Office of University Relations
SDSM& T News
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Phone: ( 605) 394- 6082/ 2554 • Fax: ( 605) 394- 6177
FOR IMMEDIATE RELEASE
November 2, 1999
TECH FACULTY MEMBER PRESENTED WITH DISCOVERY SCIENCE AWARD
RECOGNIZING HIS ACHIEVEMENTS IN RESEARCH
The Discovery Channel Europe and the Royal Geographical Society ( the UK counterpart to the National Geographic Society) presented Dr. James Martin, Professor and Curator of Vertebrate Paleontology at the Museum of Geology, South Dakota School of Mines & Technology ( SDSM& T) with the Discovery Science Award at an awards dinner today at the Royal Geographical Society ( with the Institute of British Geographers) in London, England. The Discovery Science Award recognizes major scientific achievements and highlights those individuals or teams whose work has pushed back the limits of our knowledge.
Martin was selected for his research in Antarctica regarding the discovery of the fossilized remains of huge aquatic reptiles and dinosaurs in the remote Vega and Seymour Island of the Antarctica Peninsula area. Martin and his scientific colleagues, Dr. Judd Case from St. Mary’s College in California, Dr. Dan Chaney of the Smithsonian National Museum of Natural History, Dr. Al Kihm from Minot State, North Dakota, and Dr. Mike Woodburne from the University of California at Riverside, found the tooth of a duck- billed dinosaur - the first such fossil ever discovered on the continent of Antarctica. In addition, they discovered a portion of a leg bone from the continent’s most ancient bird, and the remains of two giant marine reptiles, the mosasaur and plesiosaur and those of their young. Participation of Martin and his colleagues was funded principally through the National Science Foundation��s Office of Polar Programs.
The discovery of the fossilized remains provide evidence supporting the theory of an ancient land bridge connecting Antarctica to the Americas. This land bridge may have been used not only by dinosaurs but also by marsupial mammals in their emigration from the Americas to Australia via Antarctica when the continents were closer together.
“ I am indeed honored by this award,” said Martin. “ It is very gratifying to know that someone in the world appreciates the efforts that scientists are making to the betterment of our civilizations. The preservation and understanding of past life enables us to understand our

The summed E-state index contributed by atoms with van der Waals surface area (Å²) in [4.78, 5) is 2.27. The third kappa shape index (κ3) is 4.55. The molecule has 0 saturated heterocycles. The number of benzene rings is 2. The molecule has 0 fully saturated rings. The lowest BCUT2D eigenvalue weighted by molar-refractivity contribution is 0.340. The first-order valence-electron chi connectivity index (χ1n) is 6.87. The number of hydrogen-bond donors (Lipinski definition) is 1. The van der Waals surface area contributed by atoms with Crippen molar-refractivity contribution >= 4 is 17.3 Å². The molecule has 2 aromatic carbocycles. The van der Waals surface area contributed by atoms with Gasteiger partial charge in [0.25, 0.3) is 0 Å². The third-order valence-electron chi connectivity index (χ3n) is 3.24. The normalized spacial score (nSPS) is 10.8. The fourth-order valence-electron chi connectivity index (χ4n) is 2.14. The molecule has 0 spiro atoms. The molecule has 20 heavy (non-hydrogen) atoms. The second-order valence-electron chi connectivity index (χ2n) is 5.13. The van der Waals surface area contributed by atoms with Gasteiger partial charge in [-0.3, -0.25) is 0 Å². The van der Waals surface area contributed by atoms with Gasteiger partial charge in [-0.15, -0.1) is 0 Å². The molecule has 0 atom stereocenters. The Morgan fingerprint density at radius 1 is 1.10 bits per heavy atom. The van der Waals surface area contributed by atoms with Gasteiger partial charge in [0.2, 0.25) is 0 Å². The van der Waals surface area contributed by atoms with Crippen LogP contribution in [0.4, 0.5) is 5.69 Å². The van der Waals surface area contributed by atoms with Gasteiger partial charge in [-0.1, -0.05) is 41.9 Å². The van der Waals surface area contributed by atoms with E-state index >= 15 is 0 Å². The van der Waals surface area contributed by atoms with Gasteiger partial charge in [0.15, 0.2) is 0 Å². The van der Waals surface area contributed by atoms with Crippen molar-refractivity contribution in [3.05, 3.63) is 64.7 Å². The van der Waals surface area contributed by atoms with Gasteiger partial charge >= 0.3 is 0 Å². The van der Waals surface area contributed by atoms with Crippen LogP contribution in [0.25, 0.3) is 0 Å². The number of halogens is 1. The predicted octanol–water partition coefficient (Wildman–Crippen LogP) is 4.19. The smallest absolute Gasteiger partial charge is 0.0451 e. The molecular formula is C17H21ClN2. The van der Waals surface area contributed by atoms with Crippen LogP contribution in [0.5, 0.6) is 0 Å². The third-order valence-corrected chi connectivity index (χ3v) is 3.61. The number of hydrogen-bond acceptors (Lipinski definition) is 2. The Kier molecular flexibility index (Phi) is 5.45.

own destiny,” he added.
Martin, a native of Edgemont, South Dakota, received his Bachelor of Science in geology from SDSM& T in 1971, and his Master of Science in paleontology from SDSM& T in 1973. He went on to earn his PhD in geology from the University of Washington. Martin returned to South Dakota in 1979.
Michael Palin presented this year’s Discovery Channel Awards given in three different
categories: Discovery Inspiration Award; Lifetime Discovery Award; and Discovery Science Award.
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The Discovery Inspiration Award was presented to David Constantine. The award recognizes great communicators who have inspired others to discover and understand the fascinating world in which we all live. Constantine, a quadriplegic, has very clearly displayed courage, selflessness and ambition in motivating his company to design and build wheelchairs for people in lesser- developed countries.
The Lifetime Discovery Award was presented to Professor Sir Ghillean Prance. It rewards the commitment to understanding efforts of someone who has successfully devoted themselves to a lifetime spent in developing our knowledge of the environment, or in raising awareness, enthusiasm and understanding in others about the world and our responsibility to it. Professor Sir Ghillean Prance, who has just retired as Director of Royal Botanical Gardens in Kew, England, has made a huge contribution to our understanding of the world, and has been a exemplary figurehead at the Botanical Gardens on expeditions and in the many other projects he has been, and is currently involved in.
The prestigious Discovery Science Award has been given to honor the achievements of other notables including Jane Goodall for her work with gorillas in the mist. The
winner of each award has chosen a charity or cause that will receive £ 5000 from the Discovery Channel.
In addition to participating in expeditions to Antarctica, Martin also leads paleontology expeditions through the SDSM& T Museum of Geology each year. These are held in South Dakota, Wyoming, and Oregon and are open to the public. The Museum of Geology will host an evening with Dr. Martin on Friday, December 10 to discuss his expeditions to Antarctica. Contact the Museum for additional details at ( 605) 394- 2467.
* Photos taken at the awards ceremony will be available on Thursday, November 4 from the Office of University and Public Relations.
** Dr. Martin will be available beginning Monday, November 7 for interviews. Contact the Office of University and Public Relations at ( 605) 394- 6082/ 2554 for further information or to arrange an interview.
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